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Taman Catastrophe Continues

By Decree of the Authorities, the Emergency on Taman Peninsula is “Over”;

However, the Catastrophe Continues

Yesterday, the deputy head of the administration of Krasnodar Krai, Alexander Ivanov, stated on “New Kuban Television” that the emergency situation, which had occurred around the ship wrecks in the Strait of Kerch has been resolved and that the authorities are planning to place a small team on the shore to “monitor the situation.” On November 23rd at a meeting of the interagency commission for liquidating the results of the storm in the Strait of Kerch, it was noted that “the situation is now the responsibility of the staff.” Before that, on November 19th, the Prime Minister of Russia, Victor Zubkov, in his report to the President of Russia, stated that fuel oil would be removed from the shore during the next two days. As a whole, according to the information coming from different state organs reported on by the media, the impression given is that the basic problems created by the environmental catastrophe in the Strait of Kerch have been resolved.

However, reality refutes these assertions. Six days have already passed since the statement by the Prime Minister, but there are still significant portions of the beach where no cleanup from the oil spill has taken place. In addition, there are a lot of other problems occurring as part of the liquidation of the impacts of the catastrophe. The most significant of these is saving birds.

A week ago, activists from Environmental Watch on the North Caucasus conducted monitoring of the polluted beaches in Temryuk raion. The results showed that at that time no work to clean the beaches in the southern part of the Chushka Spit (a five kilometer area) had taken place. In addition, no cleanup had occurred in the area between the Capes of Panagiya and Tuzla (seven kilometers), and between the Capes of Akhilleon and Pekla (12 kilometers). It also became clear that because of the government’s lack of action, the situation with saving birds was critical; and the public was refused access to the territory of the southern part of the Chushka Spit.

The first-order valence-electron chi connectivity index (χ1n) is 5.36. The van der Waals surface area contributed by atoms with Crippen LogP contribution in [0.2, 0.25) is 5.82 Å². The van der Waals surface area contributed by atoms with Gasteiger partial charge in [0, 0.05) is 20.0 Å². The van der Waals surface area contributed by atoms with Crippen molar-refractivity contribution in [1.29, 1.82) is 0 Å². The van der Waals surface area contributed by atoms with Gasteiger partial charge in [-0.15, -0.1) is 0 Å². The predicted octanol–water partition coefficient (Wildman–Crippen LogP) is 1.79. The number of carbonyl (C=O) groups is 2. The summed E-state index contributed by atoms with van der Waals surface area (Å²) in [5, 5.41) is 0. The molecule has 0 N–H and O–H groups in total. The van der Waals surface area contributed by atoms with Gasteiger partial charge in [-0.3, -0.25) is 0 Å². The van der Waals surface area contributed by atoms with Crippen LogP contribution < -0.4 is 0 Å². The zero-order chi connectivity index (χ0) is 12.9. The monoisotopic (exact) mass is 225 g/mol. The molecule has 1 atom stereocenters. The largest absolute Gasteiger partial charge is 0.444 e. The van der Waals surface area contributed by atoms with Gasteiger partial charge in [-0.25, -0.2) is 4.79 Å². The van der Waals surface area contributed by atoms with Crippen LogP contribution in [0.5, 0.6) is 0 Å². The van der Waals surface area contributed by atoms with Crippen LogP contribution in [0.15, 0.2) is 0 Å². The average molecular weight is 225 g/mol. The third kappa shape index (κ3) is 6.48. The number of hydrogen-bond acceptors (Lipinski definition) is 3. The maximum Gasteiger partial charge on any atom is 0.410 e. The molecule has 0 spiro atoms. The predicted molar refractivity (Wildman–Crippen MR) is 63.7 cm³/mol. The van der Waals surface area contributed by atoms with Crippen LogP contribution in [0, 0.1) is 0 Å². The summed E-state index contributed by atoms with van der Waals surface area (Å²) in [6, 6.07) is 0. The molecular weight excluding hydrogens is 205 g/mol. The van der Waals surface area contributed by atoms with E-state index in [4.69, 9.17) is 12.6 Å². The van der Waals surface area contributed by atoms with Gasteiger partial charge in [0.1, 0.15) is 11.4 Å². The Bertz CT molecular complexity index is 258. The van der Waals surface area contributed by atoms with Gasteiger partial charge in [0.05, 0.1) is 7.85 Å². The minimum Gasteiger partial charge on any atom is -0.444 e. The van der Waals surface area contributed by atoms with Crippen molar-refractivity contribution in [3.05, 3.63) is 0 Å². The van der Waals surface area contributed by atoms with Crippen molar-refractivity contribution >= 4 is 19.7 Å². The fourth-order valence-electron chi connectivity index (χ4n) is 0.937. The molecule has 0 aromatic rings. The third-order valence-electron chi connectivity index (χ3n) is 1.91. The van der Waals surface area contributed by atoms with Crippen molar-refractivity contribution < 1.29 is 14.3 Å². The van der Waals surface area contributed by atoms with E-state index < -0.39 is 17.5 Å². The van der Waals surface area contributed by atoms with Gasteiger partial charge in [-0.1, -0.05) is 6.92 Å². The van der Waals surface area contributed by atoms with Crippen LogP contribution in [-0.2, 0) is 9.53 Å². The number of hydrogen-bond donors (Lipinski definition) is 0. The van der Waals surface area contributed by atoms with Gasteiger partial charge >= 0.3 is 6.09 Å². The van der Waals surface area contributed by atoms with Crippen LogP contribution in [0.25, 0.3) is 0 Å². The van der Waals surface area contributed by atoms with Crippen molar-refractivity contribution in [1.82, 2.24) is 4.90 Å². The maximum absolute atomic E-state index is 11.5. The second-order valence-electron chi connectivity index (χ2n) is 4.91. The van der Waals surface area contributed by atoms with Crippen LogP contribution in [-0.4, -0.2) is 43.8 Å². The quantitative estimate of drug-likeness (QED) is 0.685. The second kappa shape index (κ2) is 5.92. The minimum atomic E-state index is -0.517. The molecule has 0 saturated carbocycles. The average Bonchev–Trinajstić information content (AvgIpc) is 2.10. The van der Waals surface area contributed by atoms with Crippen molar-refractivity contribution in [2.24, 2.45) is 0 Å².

As a result of the monitoring, on the morning of November 20, Environmental Watch sent an official letter to the interagency commission for the liquidation of the impacts of the storm in the Strait of Kerch. Environmental Watch proposed the following in its letter:

“to include beach cleanup without exclusion of the polluted parts on the beach in the Temryuk raion”

“to provide access to the southern part of the Chushka Spit to volunteers and representatives of public organizations in order to help suffering birds and to conduct cleanup of the territory”

“to provide special resources, housing and transport for the means to collect and rehabilitate injured birds.”

However, five days have already gone by and the work has begun only on the southern part of the Chushka spit, which is the most environmentally valuable of the areas impacted by the sinking of the tanker “Volgoneft 139.” When activists from Environmental Watch were on this part of the Spit on November 19th; the beach was contaminated with fuel oil—tens of meters wide and one and a half meters deep—and littered with dead birds. This unique protected area was “protected” and in keeping with the sense of that word, not one emergency liquidator had set foot there. Now, beach cleanup is taking place, but how it is being conducted is a secret. After this, activists from Environmental Watch were able to go the southern part of the Chushka Spit and to document the criminal negligence of the emergency liquidators, the authorities carried out even stricter limitations on access to this territory, as if there were a secret facility. Journalists and representatives of public organizations were not allowed to go there.